1. No local status indicator is provided. The local status indicator as found in Option 3 of Section 240.87 for an energy-reducing maintenance switch is important to ensure the user knows the incident-energy reduction method is engaged. This is also important from an awareness perspective to ensure settings are returned to normal when the work is complete.

  2. The worker may adjust the wrong setting, creating issues with long time pickup/delay, short time pickup/delay and serious safety concerns due to a lack of arc-energy reduction. If the wrong setting is adjusted, the clearing times are not affected. The worker will not know if they are reducing or increasing clearing time.

  3. Rotating dials on the face of the breaker does not provide indication to the worker as to what the original setting was after being changed. When resetting the instantaneous trip, the worker may not be capable of achieving the setting required by the original coordination study. This may result in potential damage to downstream devices, conductors and equipment. Allowing a worker to make any temporary adjustment to an overcurrent protection device setting may create serious and permanent problems for all NFPA 70E labeling at that location and downstream.

Section 240.87(B)(3) already recognizes eduction of circuit breaker clearing time to achieve arc-energy reduction by altering the instantaneous setting on the circuit breaker for an energy-reducing maintenance switching with local status indicator. Note that this switch is an identified accessory that, when turned on, reduces clearing time and, when turned off, automatically restores the preset coordination to the exact same setting. The worker doesn’t have to do guess work. 

In addition, a “local status indicator” is required. This is essential to ensure the energy-reducing maintenance switch is turned off after the work is performed, which returns the circuit breaker to the exact same instantaneous setting required by the original coordination study.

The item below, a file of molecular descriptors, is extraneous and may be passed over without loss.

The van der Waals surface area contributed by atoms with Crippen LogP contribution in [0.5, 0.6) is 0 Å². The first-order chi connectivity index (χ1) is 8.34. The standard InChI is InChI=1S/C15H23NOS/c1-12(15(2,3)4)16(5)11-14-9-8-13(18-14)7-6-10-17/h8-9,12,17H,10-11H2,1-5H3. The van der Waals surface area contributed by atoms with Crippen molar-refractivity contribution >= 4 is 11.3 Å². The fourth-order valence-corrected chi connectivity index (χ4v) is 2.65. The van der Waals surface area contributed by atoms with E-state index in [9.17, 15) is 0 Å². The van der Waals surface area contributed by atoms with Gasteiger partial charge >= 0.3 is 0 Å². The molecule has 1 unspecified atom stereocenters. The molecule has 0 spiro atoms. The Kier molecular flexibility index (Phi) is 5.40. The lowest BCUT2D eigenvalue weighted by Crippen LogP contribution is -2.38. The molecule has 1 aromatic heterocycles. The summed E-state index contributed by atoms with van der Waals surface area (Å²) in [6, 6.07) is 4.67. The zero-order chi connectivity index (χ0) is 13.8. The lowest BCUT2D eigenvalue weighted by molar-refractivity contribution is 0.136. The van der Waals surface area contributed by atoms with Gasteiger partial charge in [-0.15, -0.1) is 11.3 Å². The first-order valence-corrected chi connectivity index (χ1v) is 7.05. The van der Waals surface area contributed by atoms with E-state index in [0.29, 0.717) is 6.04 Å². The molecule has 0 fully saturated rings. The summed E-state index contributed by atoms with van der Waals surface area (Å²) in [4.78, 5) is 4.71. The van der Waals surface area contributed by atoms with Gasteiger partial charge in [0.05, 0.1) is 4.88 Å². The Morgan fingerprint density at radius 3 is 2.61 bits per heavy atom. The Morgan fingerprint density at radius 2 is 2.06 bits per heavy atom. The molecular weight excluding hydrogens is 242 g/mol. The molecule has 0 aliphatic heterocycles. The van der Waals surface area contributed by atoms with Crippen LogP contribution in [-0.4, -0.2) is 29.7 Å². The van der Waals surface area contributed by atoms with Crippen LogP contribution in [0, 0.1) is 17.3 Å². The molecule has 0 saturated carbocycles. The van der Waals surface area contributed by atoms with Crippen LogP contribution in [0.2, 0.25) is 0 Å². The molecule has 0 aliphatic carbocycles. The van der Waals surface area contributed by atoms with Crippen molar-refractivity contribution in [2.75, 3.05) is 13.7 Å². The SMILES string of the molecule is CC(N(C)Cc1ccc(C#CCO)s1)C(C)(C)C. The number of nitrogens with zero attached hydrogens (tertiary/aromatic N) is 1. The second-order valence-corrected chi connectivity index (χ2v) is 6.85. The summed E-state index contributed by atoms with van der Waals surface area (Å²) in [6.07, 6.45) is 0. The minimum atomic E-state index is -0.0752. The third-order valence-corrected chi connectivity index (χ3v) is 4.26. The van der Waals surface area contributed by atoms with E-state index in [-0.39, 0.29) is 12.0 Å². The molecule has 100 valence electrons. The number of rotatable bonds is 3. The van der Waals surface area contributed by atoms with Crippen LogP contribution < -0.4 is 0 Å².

Allowing a worker to adjust the instantaneous trip setting on a circuit breaker is just asking for problems.

Where an engineer or contractor designs a system that requires a worker to adjust the instantaneous setting of a circuit breaker to comply with Section 240.87’s requirements, they are in violation of the NEC and subject to significant liability. The 2017 NEC will provide additional clarity for the permitted methods of arc-energy reduction by recognizing two new methods to reduce arc energy:

  1. An instantaneous trip setting that is less than the available arcing current

  2. An instantaneous override that is less than the available arcing current

Note that no permitted methods in the 2014 or the 2017 NEC allow a worker to “adjust” any instantaneous settings.

Supporting cables and boxes 
in suspended ceiling

In suspended ceilings, we support both boxes and MC cable by adding 9 AWG wire to the wires that support the suspended ceiling. It is our understanding that only these additional wires may be used for supporting cables and boxes. Another contractor on the job disputes our position and uses the ceiling support wires, claiming the ceiling manufacturer permits it. The contractor cannot prove it but says that Article 314 allows boxes to be supported in that manner. Is this new?